Earlier this month, Facebook debuted its first pair of “smart glasses” make in partnership with Ray-Ban. Of course, they have already raised privacy concerns because of the built-in cameras. As it turns out, the LED indicator telling you that the camera is on is way too small, making it easier to secretly film anyone.
Facebook has teamed up with Ray-Ban to bring you Ray-Ban Stories, its first pair of “smart glasses.” They combine the recognizable Ray-Ban frames, Facebook technology, and a pair of cameras so you can now share absolutely every moment of your life on social media. Sounds familiar? Yeah, I thought of Snapchat Spectacles, too.
Competition is fierce in the social media world, both between major platforms and people who use them. As an attempt to fight competition, Facebook plans to invest $1 billion in influencers as an incentive for using its platforms.
Last month, Instagram CEO Adam Mosseri confirmed that hiding like counts was soon to become optional. Now the feature is officially being rolled out for everyone, but there’s more. Not only Instagram is letting you hide or reveal like counts as you please, but you can now do it on Facebook, too.
After Instagram (and Facebook) recently put out notifications in the app stating that they wanted access to your data to “Help keep Instagram free of charge“, I stumbled across an experiment by the folks over at Signal. Now, Signal is obviously a competitor to Instagram, Facebook and WhatsApp – at least as far as their messaging abilities go – but the results of that experiment are quite interesting.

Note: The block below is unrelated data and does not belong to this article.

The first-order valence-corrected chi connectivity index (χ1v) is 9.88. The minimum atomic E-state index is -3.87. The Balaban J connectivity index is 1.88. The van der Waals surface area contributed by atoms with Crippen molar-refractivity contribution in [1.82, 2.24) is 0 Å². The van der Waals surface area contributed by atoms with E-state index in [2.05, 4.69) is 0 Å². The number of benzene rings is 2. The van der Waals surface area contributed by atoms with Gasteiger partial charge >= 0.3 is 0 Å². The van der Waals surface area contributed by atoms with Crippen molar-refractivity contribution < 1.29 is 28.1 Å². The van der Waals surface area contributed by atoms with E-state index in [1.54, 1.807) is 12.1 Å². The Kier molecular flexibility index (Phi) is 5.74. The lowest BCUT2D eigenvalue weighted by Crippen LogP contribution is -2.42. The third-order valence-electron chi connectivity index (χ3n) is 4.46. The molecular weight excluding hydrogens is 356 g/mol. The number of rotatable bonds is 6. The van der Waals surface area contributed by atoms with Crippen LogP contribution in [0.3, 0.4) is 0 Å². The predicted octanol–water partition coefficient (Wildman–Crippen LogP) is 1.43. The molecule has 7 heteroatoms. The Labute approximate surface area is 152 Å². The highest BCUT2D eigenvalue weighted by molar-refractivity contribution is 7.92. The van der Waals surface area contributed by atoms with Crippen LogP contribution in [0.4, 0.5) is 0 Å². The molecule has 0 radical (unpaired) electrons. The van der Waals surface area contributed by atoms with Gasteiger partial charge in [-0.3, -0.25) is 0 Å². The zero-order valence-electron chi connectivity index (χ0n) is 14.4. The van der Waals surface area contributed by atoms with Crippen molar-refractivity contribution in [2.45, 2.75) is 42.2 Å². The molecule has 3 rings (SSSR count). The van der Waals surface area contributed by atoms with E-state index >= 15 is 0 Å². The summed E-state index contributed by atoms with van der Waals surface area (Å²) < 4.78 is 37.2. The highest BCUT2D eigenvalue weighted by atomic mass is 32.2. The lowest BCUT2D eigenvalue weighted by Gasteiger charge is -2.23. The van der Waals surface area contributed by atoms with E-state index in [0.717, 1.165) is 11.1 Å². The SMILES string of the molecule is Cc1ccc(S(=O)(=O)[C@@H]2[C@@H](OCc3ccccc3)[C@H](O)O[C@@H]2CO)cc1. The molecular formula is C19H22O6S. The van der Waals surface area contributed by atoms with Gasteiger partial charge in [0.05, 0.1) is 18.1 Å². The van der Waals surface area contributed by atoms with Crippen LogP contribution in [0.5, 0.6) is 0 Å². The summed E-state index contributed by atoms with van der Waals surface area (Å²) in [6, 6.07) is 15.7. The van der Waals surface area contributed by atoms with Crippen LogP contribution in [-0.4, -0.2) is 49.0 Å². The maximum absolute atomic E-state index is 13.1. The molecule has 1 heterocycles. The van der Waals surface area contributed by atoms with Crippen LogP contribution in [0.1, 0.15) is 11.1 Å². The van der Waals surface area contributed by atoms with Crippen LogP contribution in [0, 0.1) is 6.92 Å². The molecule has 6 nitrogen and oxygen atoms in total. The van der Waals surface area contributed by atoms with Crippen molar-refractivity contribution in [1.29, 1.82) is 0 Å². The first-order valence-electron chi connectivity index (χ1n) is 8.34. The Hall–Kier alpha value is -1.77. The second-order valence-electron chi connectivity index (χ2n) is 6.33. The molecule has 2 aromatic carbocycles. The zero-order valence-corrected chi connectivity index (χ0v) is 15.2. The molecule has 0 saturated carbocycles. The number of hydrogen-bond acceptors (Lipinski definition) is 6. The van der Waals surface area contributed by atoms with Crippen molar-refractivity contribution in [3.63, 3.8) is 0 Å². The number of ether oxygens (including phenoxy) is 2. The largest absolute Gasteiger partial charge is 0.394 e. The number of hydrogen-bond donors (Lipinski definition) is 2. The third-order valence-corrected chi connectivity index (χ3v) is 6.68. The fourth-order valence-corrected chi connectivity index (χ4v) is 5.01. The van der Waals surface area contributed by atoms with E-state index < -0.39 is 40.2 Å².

They involve the personal data collected by Facebook and the services it owns and how it’s used for advertising. It allows you to target ads very specifically. This isn’t really news, as this prank from 2014 illustrates hilariously. But what is interesting is that you’re not allowed to know how and why you were targeted to see a specific ad.
Well, this is kind of a surprise, but also not. It’s not surprising that Instagram (and Facebook) would be capable of trying something like this, but it’s a bit of a surprise that they actually went through with it. According to a new iOS 14.5 notice in the Instagram and Apps users are promoted to ask permission to track user data on the device to improve ads.
The initial statement seems all well and good, but when we get to how Instagram and Facebook say they use this data, one of the arguments given for both apps is to help keep it “free of charge”. Oh yes, that’s right. The “It’s free and always will be” philosophy of Facebook (and apparently other companies it owns) has apparently morphed into “It’s free as long as we get our way”.
As we all know by now, Instagram is a part of Facebook and it has been like this since 2012. But the historic acquisition could face antitrust charges. According to some reports, Federal and state investigators are about to sue Facebook because its acquisition of Instagram was an attempt to protect itself from the competition.
Yes, folks, you read that right. Facebook banned a photo of onions posted to the Facebook page of Canada-based seed company, Gaze Seed Company for being “overtly sexual”. The company used the image in a Facebook ad in order to sell Walla Walla sweet onion seeds on the platform when they were told that the image went against their advertising policies.
The image used in the ad is of the seed packaging and shows a handful of the company’s onions in a wicker basket, which the Facebook says were positioned in a “sexually suggestive manner”. According to Gaze Seed Company, however, the controversy has brought them more sales than the ad ever would have on its own.
Facebook is making some changes to the platform that will make all users really happy, but especially if they’re photographers. Soon, you will be able to protect your photos and control where they are shared on both Instagram and Facebook. If you want to have them taken down, you’ll also be able to file a takedown request.